- Barley is the fourth most important cereal crop in the world, grown in more than 100 countries and used for animal feed, human food and the production of alcohol.
- Demand for barley across the UK comes from two main sources: the drinks industry and livestock feed.
- Scotland’s whisky industry accounts for 75% of Scotland’s food and drinks exports (22% of UK’s food and drink exports) and is heavily dependent on malting barley grown by Scottish farmers.
- Whisky amounts to GVA of £5.5 billion, 11,000 direct jobs and 42,000 indirect jobs.
Global production of Barley is currently approximately 150 million tonnes. This is expected to increase with demand from developing economies, notably China. The rapid advances in genomics are leading to an unprecedented ability to identify causal genes for economically important characters, including those that improve performance in farmers fields and that influence end product quality. This facilitates the development and selection of novel or improved germplasm in the laboratory that can be incorporated by breeders in their conventional breeding programmes.
Whilst the costs of developing the resources to conduct such programmes have reduced, they remain too expensive and long term to be conducted by any one commercial company. The research community has the necessary skills to develop the research tools, informational and genetic resources but, due to its science focus, lacks the necessary emphasis on product delivery and the industrial partners to effectively deploy its knowledge.
The IBH will seek to educate two distinct sectoral groups about the implications that advances from research might bring:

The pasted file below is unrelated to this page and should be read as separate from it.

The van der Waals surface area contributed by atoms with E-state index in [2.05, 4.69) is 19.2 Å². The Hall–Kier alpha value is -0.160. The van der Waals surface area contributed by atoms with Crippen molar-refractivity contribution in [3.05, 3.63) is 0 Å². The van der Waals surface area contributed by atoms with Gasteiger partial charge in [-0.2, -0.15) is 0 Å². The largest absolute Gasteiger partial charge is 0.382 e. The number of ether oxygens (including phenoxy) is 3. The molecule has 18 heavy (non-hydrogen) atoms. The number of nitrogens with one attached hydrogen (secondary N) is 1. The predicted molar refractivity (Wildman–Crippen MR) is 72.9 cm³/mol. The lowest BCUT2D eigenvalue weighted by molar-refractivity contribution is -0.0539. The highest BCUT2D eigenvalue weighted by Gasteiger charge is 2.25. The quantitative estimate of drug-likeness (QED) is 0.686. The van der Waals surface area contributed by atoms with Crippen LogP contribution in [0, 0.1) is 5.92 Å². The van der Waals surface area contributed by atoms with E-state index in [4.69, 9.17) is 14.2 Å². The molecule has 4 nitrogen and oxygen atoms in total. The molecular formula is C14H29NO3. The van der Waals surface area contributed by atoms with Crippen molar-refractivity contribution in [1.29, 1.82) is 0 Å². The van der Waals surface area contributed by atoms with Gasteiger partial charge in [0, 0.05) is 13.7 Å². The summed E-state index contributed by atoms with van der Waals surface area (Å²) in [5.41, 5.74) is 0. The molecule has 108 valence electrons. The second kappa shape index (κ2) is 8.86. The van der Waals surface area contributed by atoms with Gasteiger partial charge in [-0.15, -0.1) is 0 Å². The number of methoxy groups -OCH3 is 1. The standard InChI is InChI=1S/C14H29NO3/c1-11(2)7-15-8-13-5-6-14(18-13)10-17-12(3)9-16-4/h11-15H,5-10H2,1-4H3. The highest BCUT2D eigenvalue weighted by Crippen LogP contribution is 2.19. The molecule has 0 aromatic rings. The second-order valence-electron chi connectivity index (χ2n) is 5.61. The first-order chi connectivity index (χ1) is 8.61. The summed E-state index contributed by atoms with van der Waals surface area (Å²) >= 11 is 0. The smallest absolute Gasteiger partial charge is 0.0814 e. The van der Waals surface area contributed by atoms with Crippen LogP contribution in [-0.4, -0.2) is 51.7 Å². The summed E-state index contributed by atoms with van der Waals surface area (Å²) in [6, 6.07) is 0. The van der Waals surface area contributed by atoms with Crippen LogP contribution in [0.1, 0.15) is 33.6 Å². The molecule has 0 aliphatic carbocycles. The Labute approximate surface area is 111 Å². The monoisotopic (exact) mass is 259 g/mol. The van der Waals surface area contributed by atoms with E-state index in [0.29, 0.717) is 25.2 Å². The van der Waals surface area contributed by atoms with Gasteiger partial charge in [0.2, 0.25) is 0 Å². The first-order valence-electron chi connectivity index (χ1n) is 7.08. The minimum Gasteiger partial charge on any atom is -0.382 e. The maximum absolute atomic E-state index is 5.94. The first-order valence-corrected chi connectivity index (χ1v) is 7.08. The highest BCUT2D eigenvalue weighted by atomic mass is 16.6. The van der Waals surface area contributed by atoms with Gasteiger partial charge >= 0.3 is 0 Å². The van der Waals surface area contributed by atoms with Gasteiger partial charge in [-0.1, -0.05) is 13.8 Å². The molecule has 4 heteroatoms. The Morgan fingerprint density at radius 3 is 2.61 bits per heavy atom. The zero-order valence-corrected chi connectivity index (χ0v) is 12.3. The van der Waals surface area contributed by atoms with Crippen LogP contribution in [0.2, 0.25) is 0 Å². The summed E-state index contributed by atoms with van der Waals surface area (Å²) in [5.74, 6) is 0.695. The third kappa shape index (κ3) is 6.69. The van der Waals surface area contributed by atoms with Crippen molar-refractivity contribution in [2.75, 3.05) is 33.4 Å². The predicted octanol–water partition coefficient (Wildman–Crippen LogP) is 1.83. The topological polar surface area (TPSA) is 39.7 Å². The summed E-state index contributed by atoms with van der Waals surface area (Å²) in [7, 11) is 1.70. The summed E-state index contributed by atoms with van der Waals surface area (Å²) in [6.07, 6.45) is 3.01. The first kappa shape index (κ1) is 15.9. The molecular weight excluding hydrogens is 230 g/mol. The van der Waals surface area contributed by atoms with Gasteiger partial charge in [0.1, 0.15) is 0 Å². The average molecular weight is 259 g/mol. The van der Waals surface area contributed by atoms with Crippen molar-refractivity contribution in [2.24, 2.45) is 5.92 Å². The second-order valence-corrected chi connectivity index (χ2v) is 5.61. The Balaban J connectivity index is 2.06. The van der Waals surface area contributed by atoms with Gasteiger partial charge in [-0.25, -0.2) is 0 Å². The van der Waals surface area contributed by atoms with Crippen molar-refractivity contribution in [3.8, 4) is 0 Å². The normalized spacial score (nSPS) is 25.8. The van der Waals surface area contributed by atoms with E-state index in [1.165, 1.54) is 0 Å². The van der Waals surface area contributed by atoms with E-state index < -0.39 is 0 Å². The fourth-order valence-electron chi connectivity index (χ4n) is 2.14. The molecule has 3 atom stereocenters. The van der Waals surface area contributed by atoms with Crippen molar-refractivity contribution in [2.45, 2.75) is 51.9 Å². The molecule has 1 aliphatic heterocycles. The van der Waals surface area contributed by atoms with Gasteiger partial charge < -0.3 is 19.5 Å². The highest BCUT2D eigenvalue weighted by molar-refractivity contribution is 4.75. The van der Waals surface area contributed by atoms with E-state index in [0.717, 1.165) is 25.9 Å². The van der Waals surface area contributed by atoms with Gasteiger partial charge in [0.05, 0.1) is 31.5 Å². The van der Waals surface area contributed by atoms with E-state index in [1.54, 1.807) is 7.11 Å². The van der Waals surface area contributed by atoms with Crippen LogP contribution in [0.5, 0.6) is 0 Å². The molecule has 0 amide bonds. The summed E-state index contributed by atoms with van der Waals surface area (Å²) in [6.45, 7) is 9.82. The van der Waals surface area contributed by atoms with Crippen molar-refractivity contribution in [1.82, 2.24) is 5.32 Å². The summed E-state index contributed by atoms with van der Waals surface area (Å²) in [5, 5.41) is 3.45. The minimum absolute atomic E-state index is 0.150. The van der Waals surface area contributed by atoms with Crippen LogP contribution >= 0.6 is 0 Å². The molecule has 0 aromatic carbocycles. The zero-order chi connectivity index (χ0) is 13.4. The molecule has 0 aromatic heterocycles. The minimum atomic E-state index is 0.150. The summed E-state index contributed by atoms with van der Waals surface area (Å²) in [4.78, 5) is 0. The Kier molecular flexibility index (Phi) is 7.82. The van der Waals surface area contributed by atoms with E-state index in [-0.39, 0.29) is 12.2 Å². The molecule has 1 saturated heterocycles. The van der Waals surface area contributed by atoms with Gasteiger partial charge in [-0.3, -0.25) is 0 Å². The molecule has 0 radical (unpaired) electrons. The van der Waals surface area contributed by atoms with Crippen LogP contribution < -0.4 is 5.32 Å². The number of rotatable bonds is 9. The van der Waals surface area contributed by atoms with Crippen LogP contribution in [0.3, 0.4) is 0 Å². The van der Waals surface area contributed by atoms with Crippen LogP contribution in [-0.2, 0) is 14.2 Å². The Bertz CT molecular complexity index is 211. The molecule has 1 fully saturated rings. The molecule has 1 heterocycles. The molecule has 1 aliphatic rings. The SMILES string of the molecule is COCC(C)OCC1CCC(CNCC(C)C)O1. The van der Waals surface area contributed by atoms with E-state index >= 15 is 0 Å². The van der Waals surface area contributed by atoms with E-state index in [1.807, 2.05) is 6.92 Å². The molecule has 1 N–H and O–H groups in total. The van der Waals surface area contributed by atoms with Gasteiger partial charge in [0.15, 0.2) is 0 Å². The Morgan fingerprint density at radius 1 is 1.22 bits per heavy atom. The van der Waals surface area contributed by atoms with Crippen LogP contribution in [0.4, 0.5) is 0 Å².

- Firstly, the UK barley breeding community is the vehicle through which scientific advances are brought to the marketplace. We need concerted efforts towards integrating conventional breeding with discoveries and concepts emerging from cutting edge research.
- Secondly, the end-user community needs to appreciate that with targeted investment new barley varieties could be developed to meet their particular needs. This applies to existing markets and, more importantly, could open up new market opportunities.
Barley breeding in the UK is conducted by private companies with five conducting UK based breeding programmes:
- KWS (UK)
- RAGT Seeds
- Limagrain UK
Lines from European based barley breeding programmes, again in the private sector, are also evaluated in the UK, either by agency agreements with one of the above companies or with other companies.
The costs of running a breeding programme are in the order of £250k per annum, to which must be added costs for variety registration and protection, stock and seed production and marketing, which can add another £200k to the budget. Royalties on each tonne of certified seed sold of a breeder’s variety are the main source of income derived from these activities.
Over the past 13 years, barley certified seed production has halved from a peak of just under 200k tonnes in 1996 to under 100k tonnes in 2006, which represents a significant decrease in the amount of money that companies can invest in barley breeding.
Barley is a self-pollinated crop and human intervention is required to make crosses between different barley genotypes. Watch the essential steps of the crossing process captured in this short video.